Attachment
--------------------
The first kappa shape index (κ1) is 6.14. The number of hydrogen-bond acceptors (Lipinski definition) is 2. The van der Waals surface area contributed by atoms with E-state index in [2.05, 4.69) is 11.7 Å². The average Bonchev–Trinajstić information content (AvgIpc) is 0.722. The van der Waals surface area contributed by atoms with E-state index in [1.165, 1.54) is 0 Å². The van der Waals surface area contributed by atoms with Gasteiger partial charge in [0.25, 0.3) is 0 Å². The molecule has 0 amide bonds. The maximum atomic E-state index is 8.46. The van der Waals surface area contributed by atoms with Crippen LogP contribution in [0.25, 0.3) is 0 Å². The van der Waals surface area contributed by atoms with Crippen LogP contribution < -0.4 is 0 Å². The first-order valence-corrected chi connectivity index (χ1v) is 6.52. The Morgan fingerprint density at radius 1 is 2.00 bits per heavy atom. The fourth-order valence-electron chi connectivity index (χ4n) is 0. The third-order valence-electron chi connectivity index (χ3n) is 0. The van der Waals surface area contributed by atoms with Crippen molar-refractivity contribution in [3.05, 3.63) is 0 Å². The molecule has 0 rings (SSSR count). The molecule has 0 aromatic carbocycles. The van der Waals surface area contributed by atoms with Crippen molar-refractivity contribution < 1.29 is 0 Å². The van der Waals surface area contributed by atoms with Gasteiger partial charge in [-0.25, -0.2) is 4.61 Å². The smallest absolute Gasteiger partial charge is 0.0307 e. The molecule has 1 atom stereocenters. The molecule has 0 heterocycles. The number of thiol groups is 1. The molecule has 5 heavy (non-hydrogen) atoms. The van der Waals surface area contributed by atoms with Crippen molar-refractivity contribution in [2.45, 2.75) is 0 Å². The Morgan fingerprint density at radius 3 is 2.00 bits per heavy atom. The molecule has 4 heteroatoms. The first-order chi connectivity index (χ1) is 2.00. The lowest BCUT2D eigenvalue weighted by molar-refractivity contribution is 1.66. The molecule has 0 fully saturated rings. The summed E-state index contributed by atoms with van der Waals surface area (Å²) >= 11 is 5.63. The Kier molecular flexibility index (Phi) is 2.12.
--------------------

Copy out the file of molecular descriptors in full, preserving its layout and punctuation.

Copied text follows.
The first kappa shape index (κ1) is 6.14. The number of hydrogen-bond acceptors (Lipinski definition) is 2. The van der Waals surface area contributed by atoms with E-state index in [2.05, 4.69) is 11.7 Å². The average Bonchev–Trinajstić information content (AvgIpc) is 0.722. The van der Waals surface area contributed by atoms with E-state index in [1.165, 1.54) is 0 Å². The van der Waals surface area contributed by atoms with Gasteiger partial charge in [0.25, 0.3) is 0 Å². The molecule has 0 amide bonds. The maximum atomic E-state index is 8.46. The van der Waals surface area contributed by atoms with Crippen LogP contribution in [0.25, 0.3) is 0 Å². The van der Waals surface area contributed by atoms with Crippen LogP contribution < -0.4 is 0 Å². The first-order valence-corrected chi connectivity index (χ1v) is 6.52. The Morgan fingerprint density at radius 1 is 2.00 bits per heavy atom. The fourth-order valence-electron chi connectivity index (χ4n) is 0. The third-order valence-electron chi connectivity index (χ3n) is 0. The van der Waals surface area contributed by atoms with Crippen molar-refractivity contribution in [3.05, 3.63) is 0 Å². The molecule has 0 rings (SSSR count). The molecule has 0 aromatic carbocycles. The van der Waals surface area contributed by atoms with Crippen molar-refractivity contribution < 1.29 is 0 Å². The van der Waals surface area contributed by atoms with Gasteiger partial charge in [-0.25, -0.2) is 4.61 Å². The smallest absolute Gasteiger partial charge is 0.0307 e. The molecule has 1 atom stereocenters. The molecule has 0 heterocycles. The number of thiol groups is 1. The molecule has 5 heavy (non-hydrogen) atoms. The van der Waals surface area contributed by atoms with Crippen molar-refractivity contribution in [2.45, 2.75) is 0 Å². The Morgan fingerprint density at radius 3 is 2.00 bits per heavy atom. The molecule has 4 heteroatoms. The first-order chi connectivity index (χ1) is 2.00. The lowest BCUT2D eigenvalue weighted by molar-refractivity contribution is 1.66. The molecule has 0 fully saturated rings. The summed E-state index contributed by atoms with van der Waals surface area (Å²) >= 11 is 5.63. The Kier molecular flexibility index (Phi) is 2.12.